Alice Schofield’s If We Were Older explores the highs and lows of young love and self discovery, it’s tragic, comedic, optimistic and heart-warming as it tells the stories of Maggie and Daisy side by side, Maggie’s being set in the days of her youth, and Daisy’s taking place in 2018.
The clever thing about Schofield’s writing is that it doesn’t just highlight the similarities in these teenage coming of age stories, despite them happening decades apart, she also suggests to the audience just how far we have come as a society, where the LGBTQ+ community can feel comfortable to simply be themselves, a privilege many of us take for granted which Maggie, a lesbian in her 70s, points out. In her story, despite the strong feelings between the two young ladies, societal expectations force them to conform, whereas during Daisy’s story, the crux really is centred around how to be in a healthy relationship regardless of gender, as girls liking girls is talked about the same as a heterosexual relationship in the scenes where Daisy seeks the support of her best friend, Kayla. Schofield emanates through her writing an impressive level of maturity, each character a truly developed and necessary inclusion, creating a world in which it is impossible not to become completely invested as an audience member.
The entire cast and crew work so well together to create a seamlessly snappy 40-minute piece. The beginning of the play is set in a London Underground tube carriage, creatively suggested through Sadeysa Greenaway- Bailey’s low hanging benches which are attached to the lighting rig, even the visible wires are used by the performers as the poles in the tube carriage. These benches are positioned diagonally across the Dorfman space and the seats contain pieces of costume (Helen Bermingham) and props (Catherine Kapff) which are stored under cushions that open and close, enabling the (all female) performers, under Rachel Lincoln’s direction, to utilise every inch of the stage in a new way each time, despite such a deceivingly stripped back set. Paul Knott’s lighting design supports this also, using focused spots and stage washes combined with Jack Lord’s sound design to effectively establish each setting, whether it’s a classroom, a bedroom or a suburban street at night-time.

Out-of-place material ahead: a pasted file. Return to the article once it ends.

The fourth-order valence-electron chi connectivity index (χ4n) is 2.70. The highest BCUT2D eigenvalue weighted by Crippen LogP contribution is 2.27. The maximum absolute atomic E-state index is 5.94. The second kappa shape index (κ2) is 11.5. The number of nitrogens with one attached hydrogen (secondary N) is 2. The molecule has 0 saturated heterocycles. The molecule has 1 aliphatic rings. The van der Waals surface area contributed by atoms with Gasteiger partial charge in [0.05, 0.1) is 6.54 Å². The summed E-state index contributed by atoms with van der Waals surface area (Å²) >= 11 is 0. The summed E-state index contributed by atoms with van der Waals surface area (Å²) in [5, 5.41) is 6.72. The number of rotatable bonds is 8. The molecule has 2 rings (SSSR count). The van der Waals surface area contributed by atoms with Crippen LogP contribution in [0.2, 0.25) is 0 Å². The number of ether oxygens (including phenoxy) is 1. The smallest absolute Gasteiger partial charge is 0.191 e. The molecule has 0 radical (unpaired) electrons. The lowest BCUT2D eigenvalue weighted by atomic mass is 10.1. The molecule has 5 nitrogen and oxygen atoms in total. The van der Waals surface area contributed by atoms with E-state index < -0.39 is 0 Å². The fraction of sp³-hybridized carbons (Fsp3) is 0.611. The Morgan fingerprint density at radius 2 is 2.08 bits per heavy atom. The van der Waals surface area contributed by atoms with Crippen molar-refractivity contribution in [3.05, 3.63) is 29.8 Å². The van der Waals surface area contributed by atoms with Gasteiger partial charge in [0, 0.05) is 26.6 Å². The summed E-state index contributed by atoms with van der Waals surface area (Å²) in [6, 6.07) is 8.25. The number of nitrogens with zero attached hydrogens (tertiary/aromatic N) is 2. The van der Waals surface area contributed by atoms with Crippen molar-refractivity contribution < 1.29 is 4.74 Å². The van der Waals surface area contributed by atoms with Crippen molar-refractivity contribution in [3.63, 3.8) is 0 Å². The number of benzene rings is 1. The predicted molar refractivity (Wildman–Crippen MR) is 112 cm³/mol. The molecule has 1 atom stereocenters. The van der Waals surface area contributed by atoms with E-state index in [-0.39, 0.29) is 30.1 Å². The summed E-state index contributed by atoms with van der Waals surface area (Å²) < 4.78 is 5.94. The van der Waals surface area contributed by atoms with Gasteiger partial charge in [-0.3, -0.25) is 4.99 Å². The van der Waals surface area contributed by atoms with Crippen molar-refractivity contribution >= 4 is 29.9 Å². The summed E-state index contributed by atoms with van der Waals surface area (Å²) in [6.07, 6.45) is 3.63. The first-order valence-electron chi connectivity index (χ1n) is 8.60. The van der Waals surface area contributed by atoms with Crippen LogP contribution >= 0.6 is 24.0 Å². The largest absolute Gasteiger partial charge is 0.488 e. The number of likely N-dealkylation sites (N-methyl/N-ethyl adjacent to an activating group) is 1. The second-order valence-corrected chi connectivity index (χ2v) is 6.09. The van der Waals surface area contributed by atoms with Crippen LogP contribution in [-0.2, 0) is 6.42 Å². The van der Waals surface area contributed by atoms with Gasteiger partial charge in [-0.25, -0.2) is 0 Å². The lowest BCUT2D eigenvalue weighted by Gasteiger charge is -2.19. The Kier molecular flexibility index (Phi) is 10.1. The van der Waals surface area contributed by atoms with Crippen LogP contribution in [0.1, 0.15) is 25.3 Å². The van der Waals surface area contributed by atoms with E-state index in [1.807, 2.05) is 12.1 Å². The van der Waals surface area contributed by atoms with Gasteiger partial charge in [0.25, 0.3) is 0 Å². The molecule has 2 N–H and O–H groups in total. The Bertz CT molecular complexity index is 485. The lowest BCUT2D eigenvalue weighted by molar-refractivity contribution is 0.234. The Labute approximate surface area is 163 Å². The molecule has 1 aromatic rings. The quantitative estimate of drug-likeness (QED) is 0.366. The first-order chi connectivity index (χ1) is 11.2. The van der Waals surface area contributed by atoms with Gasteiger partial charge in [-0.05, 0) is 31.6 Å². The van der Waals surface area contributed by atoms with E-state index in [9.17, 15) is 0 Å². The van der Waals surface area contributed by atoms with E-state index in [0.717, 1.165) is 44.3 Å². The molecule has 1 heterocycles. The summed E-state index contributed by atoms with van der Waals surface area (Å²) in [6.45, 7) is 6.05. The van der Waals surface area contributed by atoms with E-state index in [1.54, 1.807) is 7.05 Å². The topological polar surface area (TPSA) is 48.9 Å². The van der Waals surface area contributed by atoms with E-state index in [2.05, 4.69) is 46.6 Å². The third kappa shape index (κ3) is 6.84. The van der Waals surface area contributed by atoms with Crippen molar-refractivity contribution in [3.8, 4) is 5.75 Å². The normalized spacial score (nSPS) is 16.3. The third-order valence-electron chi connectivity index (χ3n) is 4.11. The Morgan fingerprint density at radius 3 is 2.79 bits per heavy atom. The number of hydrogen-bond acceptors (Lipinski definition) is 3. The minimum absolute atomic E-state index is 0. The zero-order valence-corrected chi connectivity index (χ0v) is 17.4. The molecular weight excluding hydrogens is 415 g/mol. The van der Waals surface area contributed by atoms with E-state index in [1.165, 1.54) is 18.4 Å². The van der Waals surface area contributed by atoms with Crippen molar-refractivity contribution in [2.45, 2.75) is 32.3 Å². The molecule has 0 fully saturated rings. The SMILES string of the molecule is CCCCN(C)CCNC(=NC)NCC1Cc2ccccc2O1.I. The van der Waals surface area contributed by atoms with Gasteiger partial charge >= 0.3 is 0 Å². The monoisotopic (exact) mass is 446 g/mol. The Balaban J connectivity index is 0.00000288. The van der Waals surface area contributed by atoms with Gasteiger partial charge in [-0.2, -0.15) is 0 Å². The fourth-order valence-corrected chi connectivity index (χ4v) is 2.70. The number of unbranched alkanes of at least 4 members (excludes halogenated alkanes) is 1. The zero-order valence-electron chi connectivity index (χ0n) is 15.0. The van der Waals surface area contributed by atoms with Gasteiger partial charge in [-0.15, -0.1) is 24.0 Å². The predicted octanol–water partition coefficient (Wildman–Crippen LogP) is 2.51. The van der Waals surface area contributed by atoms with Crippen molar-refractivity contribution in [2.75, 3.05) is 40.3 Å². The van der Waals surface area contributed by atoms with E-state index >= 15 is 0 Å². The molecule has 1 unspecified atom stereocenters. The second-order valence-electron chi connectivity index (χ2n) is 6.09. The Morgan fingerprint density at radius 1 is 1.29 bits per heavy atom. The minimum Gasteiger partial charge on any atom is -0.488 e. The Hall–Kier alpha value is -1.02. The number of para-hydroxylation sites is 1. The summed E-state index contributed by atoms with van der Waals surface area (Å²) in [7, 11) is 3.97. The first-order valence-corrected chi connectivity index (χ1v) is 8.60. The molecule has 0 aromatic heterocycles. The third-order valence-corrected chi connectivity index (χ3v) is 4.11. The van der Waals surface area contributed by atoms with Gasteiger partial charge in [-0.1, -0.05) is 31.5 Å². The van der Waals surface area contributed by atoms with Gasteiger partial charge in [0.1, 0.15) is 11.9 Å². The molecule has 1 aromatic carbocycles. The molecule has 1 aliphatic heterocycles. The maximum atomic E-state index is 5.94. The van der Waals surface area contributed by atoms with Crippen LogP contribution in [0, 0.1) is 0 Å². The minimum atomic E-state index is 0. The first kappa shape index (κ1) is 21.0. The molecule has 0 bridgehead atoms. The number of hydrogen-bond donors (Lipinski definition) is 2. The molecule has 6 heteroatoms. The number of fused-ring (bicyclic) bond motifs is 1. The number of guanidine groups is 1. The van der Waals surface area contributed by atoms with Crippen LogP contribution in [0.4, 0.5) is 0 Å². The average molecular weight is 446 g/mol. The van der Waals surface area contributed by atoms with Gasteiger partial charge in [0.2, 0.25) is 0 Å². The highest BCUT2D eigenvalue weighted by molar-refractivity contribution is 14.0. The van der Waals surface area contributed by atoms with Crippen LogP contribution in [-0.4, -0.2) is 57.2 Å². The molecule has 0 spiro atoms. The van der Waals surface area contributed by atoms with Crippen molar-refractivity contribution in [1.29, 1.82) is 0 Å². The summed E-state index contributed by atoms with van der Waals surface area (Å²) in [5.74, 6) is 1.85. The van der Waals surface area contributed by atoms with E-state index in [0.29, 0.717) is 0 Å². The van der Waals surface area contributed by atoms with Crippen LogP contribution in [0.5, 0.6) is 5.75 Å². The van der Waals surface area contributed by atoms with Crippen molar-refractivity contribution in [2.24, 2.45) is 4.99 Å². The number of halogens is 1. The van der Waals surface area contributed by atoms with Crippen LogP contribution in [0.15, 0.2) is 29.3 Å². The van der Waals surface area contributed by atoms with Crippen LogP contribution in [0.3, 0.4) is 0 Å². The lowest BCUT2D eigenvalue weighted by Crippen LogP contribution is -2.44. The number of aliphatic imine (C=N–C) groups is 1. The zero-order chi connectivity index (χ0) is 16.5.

Showing during Pride month, If We Were Older is a thoroughly deserving winner of the National Theatre’s playwriting competition, New Views, using this title as a stimulus for what it meant then and what it means now to be a lesbian, to be human and to know that these labels are both equal and the same.
If We Were Older played at the Dorfman Theatre until 13 July 2018
Photo: National Theatre website